On Digital Distribution’s Failure to Solve Newspapers’ Existential Crisis

Symptoms, causes, consequences, and remedies
ByNeil Thurman, Robert G. Picard, Merja Myllylahti, Arne H. Krumsvik

chapter 14|12 pages

Precarious E-Lancers

Freelance journalists’ rights, contracts, labor organizing, and digital resistance
ByErrol Salamon

chapter 15|13 pages

What can Nonprofit Journalists Actually do for Democracy?

ByMagda Konieczna, Elia Powers

chapter 16|12 pages

Digital Journalism and Regulation

Ownership and control
ByVictor Pickard

part IV|87 pages

Developing digital journalism practice

chapter 17|12 pages

Defining and Mapping Data Journalism and Computational Journalism

A review of typologies and themes
ByMark Coddington

chapter 18|14 pages

Algorithms are a Reporter’s New Best Friend

News automation and the case for augmented journalism
ByCarl-Gustav Linden

chapter 19|14 pages

Disclose, Decode, and Demystify

An empirical guide to algorithmic transparency
ByMichael Koliska, Nicholas Diakopoulos

chapter 20|19 pages

Visual Network Exploration for Data Journalists

ByTommaso Venturini, Mathieu Jacomy, Liliana Bounegru, Jonathan Gray

chapter 21|12 pages

Data Journalism as a Platform

Architecture, agents, protocols
ByEddy Borges-Rey

chapter 22|14 pages

Social Media Livestreaming

ByClaudette G. Artwick

part V|62 pages

Digital Journalism Studies

chapter 23|11 pages

Ethical Approaches to Computational Journalism

ByKonstantin Dörr

chapter 24|12 pages

Who Owns the News? The ‘Right to be Forgotten’ and Journalists’ Conflicting Principles

ByIvor Shapiro, Brian MacLeod Rogers

chapter 25|12 pages

Defamation in Unbounded Spaces

Journalism and social media
ByDiana Bossio, Vittoria Sacco

chapter 26|12 pages

Hacks, Hackers, and the Expansive Boundaries of Journalism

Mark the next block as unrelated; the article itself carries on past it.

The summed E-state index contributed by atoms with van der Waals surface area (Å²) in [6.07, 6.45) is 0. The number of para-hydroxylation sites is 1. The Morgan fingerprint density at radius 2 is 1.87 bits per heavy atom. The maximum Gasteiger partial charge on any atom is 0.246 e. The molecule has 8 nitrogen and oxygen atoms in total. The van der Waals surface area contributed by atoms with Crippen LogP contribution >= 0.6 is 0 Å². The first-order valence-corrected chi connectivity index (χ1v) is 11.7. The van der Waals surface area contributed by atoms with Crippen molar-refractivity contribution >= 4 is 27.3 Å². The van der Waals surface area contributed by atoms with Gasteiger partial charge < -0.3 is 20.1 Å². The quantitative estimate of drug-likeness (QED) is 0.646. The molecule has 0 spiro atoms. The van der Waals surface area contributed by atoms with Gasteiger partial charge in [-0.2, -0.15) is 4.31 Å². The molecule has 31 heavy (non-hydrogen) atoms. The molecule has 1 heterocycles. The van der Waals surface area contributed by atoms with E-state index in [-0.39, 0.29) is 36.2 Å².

ByNikki Usher

part VI|65 pages

Minority voices and protest

chapter 28|12 pages

How and Why Pop-Up News Ecologies Come into Being

ByMelissa Wall

chapter 29|14 pages

The Movement and its Mobile Journalism

A phenomenology of Black Lives Matter journalist-activists
ByAllissa V. Richardson

chapter 30|11 pages

Nature as Knowledge

The politics of science, open data, and environmental media platforms
ByInka Salovaara

chapter 31|13 pages

Opting in and Opting Out of Media

ByBonnie Brennen

chapter 32|13 pages

Silencing the Female Voice

The cyber abuse of women on the internet
ByPamela Hill Nettleton

part VII|76 pages

Digital limits

chapter 33|9 pages

Social Media and Journalistic Branding

Explication, enactment, and impact
ByAvery E. Holton, Logan Molyneux

chapter 34|13 pages

Reconsidering the Intersection between Digital Journalism and Games

Sketching a critical perspective
ByIgor Vobič

chapter 35|12 pages

Native Advertising and the Appropriation of Journalistic Clout

ByRaul Ferrer-Conill, Michael Karlsson

chapter 36|12 pages

User Comments in Digital Journalism

Current research and future directions
ByThomas B. Ksiazek, Nina Springer

chapter 37|14 pages

Theorizing Digital Journalism

The limits of linearity and the rise of relationships
ByJane B. Singer

chapter 38|14 pages

Outsourcing Censorship and Surveillance

The privatization of governance as an information control strategy in the case of Turkey 1
ByAras Coskuntuncel

chapter |12 pages

Epilogue: Situating Journalism in the Digital

A plea for studying news flows, users, and materiality
ByMarcel Broersma